I also find that I push myself much harder with just bodyweight.

The problem is the plateau. As one of the response's mentioned (Ironman, I think) it's very hard to fine tune. I do add weight to my body weight (backpack filled with heavy things) which is very good.

I think I'm just looking to kick it up a notch, which may be a self-evident task (ie work out longer and more intensively).

Will check the websites linked. thanks again!

Posted: Thu Jun 21, 2007 8:13 am
by Ironman
Well there ya go, a backpack works great. Another thing you can use is a regular leather belt. I take one that fit when I was a little chubby and use it to strap weight plates to my back.

For chest, you can use a pushup for upper chest. You just put your feet on something about 3 feet high, strap a plate to your back and low your upper chest to the floor. For lower chest, It is almost impossible to work it with a pushup. You would need someones help to load plates. However a chest dip works great. If all there is is p-bar, just put your hands at the very end where it's wider and lift our legs forward a bit. That puts more emphasis on the chest.

For back there are supine rows, but it is going to be hard to weight those. So I would really advise just using a barbell. For a more lat focused exercise, pullups and chins are great.

For legs, I guess you could do some single leg stuff, but that really doesn't take the place of heavy barbell training.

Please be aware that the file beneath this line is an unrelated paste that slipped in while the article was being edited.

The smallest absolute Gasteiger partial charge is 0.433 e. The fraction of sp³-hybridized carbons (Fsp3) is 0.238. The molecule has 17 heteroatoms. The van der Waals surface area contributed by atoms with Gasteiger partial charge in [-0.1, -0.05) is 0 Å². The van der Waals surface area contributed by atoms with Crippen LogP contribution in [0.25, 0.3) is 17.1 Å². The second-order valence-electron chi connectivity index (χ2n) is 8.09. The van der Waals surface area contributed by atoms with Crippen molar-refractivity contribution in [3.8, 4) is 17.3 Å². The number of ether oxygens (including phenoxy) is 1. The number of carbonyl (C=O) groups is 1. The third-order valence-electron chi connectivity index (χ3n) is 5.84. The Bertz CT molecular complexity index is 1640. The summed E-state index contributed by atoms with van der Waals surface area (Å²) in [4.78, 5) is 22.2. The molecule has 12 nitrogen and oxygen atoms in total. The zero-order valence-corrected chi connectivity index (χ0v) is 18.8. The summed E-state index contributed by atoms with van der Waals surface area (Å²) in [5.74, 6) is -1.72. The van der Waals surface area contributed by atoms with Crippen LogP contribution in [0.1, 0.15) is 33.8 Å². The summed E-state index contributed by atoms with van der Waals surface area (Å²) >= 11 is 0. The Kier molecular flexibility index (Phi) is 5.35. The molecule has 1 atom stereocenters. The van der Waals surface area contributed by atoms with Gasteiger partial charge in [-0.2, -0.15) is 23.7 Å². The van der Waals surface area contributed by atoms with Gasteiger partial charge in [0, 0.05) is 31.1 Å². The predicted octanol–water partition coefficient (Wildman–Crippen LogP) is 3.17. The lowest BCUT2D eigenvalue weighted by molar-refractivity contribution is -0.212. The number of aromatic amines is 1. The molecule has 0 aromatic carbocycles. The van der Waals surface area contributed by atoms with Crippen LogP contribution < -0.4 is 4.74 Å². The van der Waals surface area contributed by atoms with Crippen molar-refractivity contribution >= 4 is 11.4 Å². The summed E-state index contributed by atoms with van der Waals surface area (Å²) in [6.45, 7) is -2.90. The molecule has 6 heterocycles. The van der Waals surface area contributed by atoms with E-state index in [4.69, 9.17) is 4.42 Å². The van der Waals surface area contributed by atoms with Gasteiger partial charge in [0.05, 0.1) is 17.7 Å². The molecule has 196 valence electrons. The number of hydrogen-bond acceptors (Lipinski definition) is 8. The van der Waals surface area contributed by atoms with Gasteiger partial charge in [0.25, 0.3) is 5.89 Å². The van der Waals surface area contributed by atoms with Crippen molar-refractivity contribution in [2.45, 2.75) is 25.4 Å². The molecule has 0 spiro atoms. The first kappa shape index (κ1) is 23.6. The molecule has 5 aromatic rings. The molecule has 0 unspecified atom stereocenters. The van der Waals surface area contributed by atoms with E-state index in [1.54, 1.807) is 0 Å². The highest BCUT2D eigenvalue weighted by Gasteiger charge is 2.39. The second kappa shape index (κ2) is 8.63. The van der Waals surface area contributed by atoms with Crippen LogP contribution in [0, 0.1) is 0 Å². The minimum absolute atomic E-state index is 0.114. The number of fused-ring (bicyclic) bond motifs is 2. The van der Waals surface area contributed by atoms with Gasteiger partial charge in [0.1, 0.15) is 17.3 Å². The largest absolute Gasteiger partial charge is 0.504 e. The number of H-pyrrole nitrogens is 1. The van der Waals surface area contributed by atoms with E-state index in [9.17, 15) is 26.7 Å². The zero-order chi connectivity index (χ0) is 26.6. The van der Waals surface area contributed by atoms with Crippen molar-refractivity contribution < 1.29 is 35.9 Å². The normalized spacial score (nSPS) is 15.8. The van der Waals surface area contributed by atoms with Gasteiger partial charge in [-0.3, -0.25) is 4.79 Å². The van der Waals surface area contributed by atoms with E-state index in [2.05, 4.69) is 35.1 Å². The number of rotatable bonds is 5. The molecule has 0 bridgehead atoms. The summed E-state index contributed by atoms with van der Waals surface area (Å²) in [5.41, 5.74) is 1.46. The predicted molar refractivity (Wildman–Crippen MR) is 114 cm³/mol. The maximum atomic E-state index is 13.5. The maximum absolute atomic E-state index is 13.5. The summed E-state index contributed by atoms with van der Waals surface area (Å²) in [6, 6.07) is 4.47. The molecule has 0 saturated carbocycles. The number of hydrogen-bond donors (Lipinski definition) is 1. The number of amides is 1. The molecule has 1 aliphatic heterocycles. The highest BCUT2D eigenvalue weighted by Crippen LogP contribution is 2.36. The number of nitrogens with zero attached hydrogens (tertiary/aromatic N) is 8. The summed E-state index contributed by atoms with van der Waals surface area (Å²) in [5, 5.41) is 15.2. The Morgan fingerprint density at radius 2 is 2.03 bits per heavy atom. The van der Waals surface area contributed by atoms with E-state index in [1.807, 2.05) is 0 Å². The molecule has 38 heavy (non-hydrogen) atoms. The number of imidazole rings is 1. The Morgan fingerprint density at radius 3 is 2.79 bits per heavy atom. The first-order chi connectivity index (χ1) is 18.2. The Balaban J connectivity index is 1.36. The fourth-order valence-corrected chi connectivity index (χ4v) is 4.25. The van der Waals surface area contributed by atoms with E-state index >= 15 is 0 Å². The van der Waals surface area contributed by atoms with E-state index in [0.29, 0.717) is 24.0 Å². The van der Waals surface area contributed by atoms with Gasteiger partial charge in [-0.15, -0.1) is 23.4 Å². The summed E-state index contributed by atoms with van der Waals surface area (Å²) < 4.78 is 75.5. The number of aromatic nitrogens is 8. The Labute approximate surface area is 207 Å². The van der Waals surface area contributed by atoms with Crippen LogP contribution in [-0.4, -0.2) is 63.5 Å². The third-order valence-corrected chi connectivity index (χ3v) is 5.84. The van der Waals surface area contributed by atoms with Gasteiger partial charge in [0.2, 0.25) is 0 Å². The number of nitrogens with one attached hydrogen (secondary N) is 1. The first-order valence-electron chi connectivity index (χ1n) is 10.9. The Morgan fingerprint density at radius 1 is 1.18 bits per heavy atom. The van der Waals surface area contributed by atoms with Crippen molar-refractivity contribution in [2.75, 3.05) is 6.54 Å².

Eventually you will need a real weight belt. I strap a 45 and a 5 to my back for the push up thing, and it's a little awkward. I know it won't work for dips. Strapping on a 25 for dips is ok, even a 35, but when I need to use a 45, I will just have to buy a real weight belt.

That might be what you will end up needing to if you are very strong compared to your body weight.

Posted: Thu Jun 21, 2007 11:08 am
by Wouter
Hello, here is a very good site which has got different workouts for every 'fitness level', they range from level 1(absolute beginner) to level 20 ( 'Ultimate Challenge')) You do need to register to get all the articles (in the forum) the articles are very widespread: from getting a big back to the perfect one arm pushup.

P.S.:I am going to try to get to level 15 after my fatloss program.

Posted: Thu Jun 21, 2007 12:01 pm
by Halfbreed
I really dig bodyweight exercises, but as with Ironman, I feel better combining them with weight training. I've seen guys get pretty yolked up just off of bodyweight exercises, but as you say, the plateau is easy to hit. You can get pretty creative with your bodyweight, using boxes to change elevation with pushups, jumping from side to side, or from one side of the box, onto the box, and then off to the other side. You can do locked arm step ups for shoulders, handstand pushups and horizontal rows....I'm currently incarcerated, and so I have a ton of ideas for you if you want to hear them. If so, just ask me.

Posted: Thu Jun 21, 2007 12:59 pm
by stuward
Wouter, great site.

Posted: Fri Jun 22, 2007 4:32 am
by garofalof

Posted: Fri Jun 22, 2007 8:44 am
by Matt Z
I'm sure I've said this before, but I think the biggest weakness of bodyweight-only programs is leg training. There's just no substitute for heavy squats and deadlifts.

Posted: Fri Jun 22, 2007 8:55 am
by Matt Z
PS.) This might sound a little sick, but has anyone here ever tried doing Handstand Pushups on parallel bars (to increase the ROM)? That's one bodyweight exercise that would be super-difficult.